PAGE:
Itch and Scratch
Mickey Started with itchy skin (we call itching ‘pruritus’) in January 2018. This had become progressively worse during the two weeks before we saw him, despite his lovely owners treating him thoroughly for fleas (probably the commonest cause of itching).
There were large areas of skin that were red and inflammed, other areas where the hair had come away causing baldness (alopecia) and Mickey was really badly self-traumatising. Despite medicated shampoos, antibiotics for any skin infection and medication to take the itching away, Mickey continue to itch.
The redness and hair got progressively worse and had spread to the face, neck, underside, feet and armpits. We decided we needed to investigate further. Under sedation and local anaesthetic we took skin scrapes, samples for culture and microscopy and full thickness skin biopsies.
There were a few mite eggs and mites on the skin scrapes (can see demodex mites occasionally in normal dogs) but the biopsies showed the presence of many, many mites, hair follicle inflammation, skin inflammation generally and some secondary, chronic changes in the skin.
There are a number of mites that can cause problems with the skin in young dogs but Demodex mites are one of the commonest. These mites live on the surface and within hair follicles and be difficult to find without ‘deep’ skin scrapes. They burrow in the skin causing damage and pruritis. Secondary infections are quite common (bacteria and yeast, which take advantage of the damage).
We tried a variety of different treatment with Mickey including a common topical treatment that we usually use for fleas but is licensed to kill skin mites, Antibiotics for the secondary infection, medicated shampoos and drugs to reduce the inflammation and itching in the skin. This all helped a little, but Mickey’s problems continued.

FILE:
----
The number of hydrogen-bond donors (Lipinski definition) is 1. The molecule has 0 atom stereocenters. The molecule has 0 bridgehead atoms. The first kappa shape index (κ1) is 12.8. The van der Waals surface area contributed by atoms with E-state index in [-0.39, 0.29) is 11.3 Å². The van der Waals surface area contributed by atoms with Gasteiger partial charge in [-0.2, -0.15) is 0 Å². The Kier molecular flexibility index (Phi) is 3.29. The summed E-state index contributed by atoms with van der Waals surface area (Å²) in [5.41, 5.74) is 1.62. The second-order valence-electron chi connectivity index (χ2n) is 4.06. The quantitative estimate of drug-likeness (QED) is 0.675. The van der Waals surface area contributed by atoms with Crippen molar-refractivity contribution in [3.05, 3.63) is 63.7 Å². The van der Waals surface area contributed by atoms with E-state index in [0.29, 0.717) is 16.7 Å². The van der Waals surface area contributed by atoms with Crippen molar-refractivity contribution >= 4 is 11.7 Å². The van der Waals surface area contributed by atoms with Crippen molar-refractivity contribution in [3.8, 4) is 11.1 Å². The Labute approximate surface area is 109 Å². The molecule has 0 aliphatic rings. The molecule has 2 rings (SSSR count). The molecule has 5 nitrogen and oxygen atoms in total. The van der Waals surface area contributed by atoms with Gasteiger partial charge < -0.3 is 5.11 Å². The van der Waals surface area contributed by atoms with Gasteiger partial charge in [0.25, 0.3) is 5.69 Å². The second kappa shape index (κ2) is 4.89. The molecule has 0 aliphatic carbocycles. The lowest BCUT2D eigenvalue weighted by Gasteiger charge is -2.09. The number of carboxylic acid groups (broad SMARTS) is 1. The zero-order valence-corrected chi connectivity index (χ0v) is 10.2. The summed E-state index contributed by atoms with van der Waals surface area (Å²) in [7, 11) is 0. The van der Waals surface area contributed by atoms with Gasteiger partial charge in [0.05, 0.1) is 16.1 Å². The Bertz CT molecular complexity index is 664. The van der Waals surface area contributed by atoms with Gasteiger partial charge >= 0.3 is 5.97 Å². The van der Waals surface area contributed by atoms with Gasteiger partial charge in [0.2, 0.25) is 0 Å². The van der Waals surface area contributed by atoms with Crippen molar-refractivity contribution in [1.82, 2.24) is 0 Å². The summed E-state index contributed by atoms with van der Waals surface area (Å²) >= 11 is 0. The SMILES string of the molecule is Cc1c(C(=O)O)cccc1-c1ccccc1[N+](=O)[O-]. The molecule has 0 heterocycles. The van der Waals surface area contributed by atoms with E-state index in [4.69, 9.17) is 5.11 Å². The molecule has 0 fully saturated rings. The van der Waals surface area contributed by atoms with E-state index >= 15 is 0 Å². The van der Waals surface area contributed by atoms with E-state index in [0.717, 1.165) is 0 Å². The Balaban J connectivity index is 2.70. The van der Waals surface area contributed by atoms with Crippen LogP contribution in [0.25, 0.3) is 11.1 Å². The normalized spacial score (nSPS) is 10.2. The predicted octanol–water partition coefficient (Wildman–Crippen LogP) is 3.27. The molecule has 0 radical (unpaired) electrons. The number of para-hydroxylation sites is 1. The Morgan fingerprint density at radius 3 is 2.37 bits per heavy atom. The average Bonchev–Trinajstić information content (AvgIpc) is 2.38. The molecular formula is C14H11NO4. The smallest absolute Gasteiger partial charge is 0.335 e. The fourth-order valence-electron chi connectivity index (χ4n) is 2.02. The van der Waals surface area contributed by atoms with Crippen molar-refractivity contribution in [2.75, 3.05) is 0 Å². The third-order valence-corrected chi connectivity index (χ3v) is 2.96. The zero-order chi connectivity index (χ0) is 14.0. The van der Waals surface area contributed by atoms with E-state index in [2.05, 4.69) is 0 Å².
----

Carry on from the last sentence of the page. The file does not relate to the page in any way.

Eventually we changed his treatment to an oral tablet called ‘Simparica’. We usually prescribe Simparica to prevent ticks and fleas. He had this treatment weekly initially. Within a very short period of time he had responded really well to the new treatment.
Recent photographs show the dramatic improvement to Mickey’s skin. He is much happier in himself, and because he is happy not scratching all the time at home, his owners are much happier too.
The commonest reason pets are presented to us for treatment is because of skin problems. Most of these problems involve soreness, irritation and often, hair loss. Causes of itching in dogs include fleas or other parasites (like skin mites or lice), allergies (environmental or food related), inappropriate shampoos, irritants (certain cleaners and other products we have around the house), primary infections (bacteria, fungi and yeast), some hormonal conditions and psychogenic causes.
Whenever you dog or cat starts with an ‘itchy’ problem it is probably a good idea to be seen sooner rather than later. We may immediately know the cause, but more often than not, we will want to take skin scrapes and sellotape smears to help diagnose the problem.
Demodex mites probably live in small numbers on most dogs (in a so-called symbiotic relationship) but can cause problems in many young dogs, especially when their immune system isn’t able to protect them properly. When their numbers are very excessive we often find them easy to diagnose. If your pet starts with an itchy problem the best thing to do is to make an appointment,. Chances are the cause might be something else, but it’s best to investigate early so we can make a definitive diagnosis and give the most appropriate treatment (evidence based medicine).